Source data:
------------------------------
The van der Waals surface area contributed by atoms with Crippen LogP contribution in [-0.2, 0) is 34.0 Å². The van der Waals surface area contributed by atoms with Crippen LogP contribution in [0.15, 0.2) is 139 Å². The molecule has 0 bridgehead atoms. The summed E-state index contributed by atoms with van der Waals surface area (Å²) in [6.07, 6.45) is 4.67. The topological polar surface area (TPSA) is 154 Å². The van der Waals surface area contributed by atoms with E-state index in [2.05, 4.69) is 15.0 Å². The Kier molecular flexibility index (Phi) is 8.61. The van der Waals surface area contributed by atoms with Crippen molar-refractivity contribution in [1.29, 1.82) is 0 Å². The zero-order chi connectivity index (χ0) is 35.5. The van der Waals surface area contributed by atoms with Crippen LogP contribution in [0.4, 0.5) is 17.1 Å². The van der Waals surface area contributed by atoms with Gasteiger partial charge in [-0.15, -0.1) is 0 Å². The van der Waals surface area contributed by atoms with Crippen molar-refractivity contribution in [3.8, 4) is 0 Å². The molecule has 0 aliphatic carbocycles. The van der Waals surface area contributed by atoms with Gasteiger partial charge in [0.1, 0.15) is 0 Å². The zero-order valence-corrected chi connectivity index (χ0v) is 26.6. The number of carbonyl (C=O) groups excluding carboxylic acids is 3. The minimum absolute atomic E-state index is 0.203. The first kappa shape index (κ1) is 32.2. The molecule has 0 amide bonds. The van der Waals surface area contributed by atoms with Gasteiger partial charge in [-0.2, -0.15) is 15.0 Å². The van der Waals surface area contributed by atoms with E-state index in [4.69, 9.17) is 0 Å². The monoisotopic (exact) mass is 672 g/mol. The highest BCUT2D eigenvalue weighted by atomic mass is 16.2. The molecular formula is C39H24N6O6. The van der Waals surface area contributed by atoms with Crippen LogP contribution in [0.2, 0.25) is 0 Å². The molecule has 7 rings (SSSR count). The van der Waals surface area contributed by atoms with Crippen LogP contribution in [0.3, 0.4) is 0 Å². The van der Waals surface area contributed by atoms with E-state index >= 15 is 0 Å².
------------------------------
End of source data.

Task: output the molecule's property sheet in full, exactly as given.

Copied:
The van der Waals surface area contributed by atoms with Crippen LogP contribution in [-0.2, 0) is 34.0 Å². The van der Waals surface area contributed by atoms with Crippen LogP contribution in [0.15, 0.2) is 139 Å². The molecule has 0 bridgehead atoms. The summed E-state index contributed by atoms with van der Waals surface area (Å²) in [6.07, 6.45) is 4.67. The topological polar surface area (TPSA) is 154 Å². The van der Waals surface area contributed by atoms with E-state index in [2.05, 4.69) is 15.0 Å². The Kier molecular flexibility index (Phi) is 8.61. The van der Waals surface area contributed by atoms with Crippen molar-refractivity contribution in [1.29, 1.82) is 0 Å². The zero-order chi connectivity index (χ0) is 35.5. The van der Waals surface area contributed by atoms with Crippen LogP contribution in [0.4, 0.5) is 17.1 Å². The van der Waals surface area contributed by atoms with Gasteiger partial charge in [-0.15, -0.1) is 0 Å². The van der Waals surface area contributed by atoms with Crippen molar-refractivity contribution in [3.8, 4) is 0 Å². The molecule has 0 aliphatic carbocycles. The van der Waals surface area contributed by atoms with Gasteiger partial charge in [0.1, 0.15) is 0 Å². The zero-order valence-corrected chi connectivity index (χ0v) is 26.6. The number of carbonyl (C=O) groups excluding carboxylic acids is 3. The minimum absolute atomic E-state index is 0.203. The first kappa shape index (κ1) is 32.2. The molecule has 0 amide bonds. The van der Waals surface area contributed by atoms with Gasteiger partial charge in [-0.2, -0.15) is 15.0 Å². The van der Waals surface area contributed by atoms with E-state index in [4.69, 9.17) is 0 Å². The monoisotopic (exact) mass is 672 g/mol. The highest BCUT2D eigenvalue weighted by atomic mass is 16.2. The molecular formula is C39H24N6O6. The van der Waals surface area contributed by atoms with Crippen LogP contribution in [0.2, 0.25) is 0 Å². The molecule has 7 rings (SSSR count). The van der Waals surface area contributed by atoms with Crippen LogP contribution in [0.3, 0.4) is 0 Å². The van der Waals surface area contributed by atoms with E-state index >= 15 is 0 Å².